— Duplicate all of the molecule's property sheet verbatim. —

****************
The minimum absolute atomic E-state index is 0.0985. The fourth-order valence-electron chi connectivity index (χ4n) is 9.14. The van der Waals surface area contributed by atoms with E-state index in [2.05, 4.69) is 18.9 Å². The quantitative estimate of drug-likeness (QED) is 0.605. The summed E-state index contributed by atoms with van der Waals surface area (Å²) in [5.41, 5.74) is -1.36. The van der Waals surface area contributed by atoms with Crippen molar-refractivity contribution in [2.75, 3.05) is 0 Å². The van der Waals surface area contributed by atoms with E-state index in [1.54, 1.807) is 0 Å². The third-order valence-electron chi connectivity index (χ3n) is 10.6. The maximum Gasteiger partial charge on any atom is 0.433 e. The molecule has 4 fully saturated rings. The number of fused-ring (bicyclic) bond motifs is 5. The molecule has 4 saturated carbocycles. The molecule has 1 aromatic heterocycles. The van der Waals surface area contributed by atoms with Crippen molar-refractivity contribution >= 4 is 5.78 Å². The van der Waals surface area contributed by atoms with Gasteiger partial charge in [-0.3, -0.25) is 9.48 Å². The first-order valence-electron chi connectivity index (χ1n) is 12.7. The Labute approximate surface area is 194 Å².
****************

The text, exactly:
The minimum absolute atomic E-state index is 0.0985. The fourth-order valence-electron chi connectivity index (χ4n) is 9.14. The van der Waals surface area contributed by atoms with E-state index in [2.05, 4.69) is 18.9 Å². The quantitative estimate of drug-likeness (QED) is 0.605. The summed E-state index contributed by atoms with van der Waals surface area (Å²) in [5.41, 5.74) is -1.36. The van der Waals surface area contributed by atoms with Crippen molar-refractivity contribution in [2.75, 3.05) is 0 Å². The van der Waals surface area contributed by atoms with E-state index in [1.54, 1.807) is 0 Å². The third-order valence-electron chi connectivity index (χ3n) is 10.6. The maximum Gasteiger partial charge on any atom is 0.433 e. The molecule has 4 fully saturated rings. The number of fused-ring (bicyclic) bond motifs is 5. The molecule has 4 saturated carbocycles. The molecule has 1 aromatic heterocycles. The van der Waals surface area contributed by atoms with Crippen molar-refractivity contribution >= 4 is 5.78 Å². The van der Waals surface area contributed by atoms with Gasteiger partial charge in [-0.3, -0.25) is 9.48 Å². The first-order valence-electron chi connectivity index (χ1n) is 12.7. The Labute approximate surface area is 194 Å².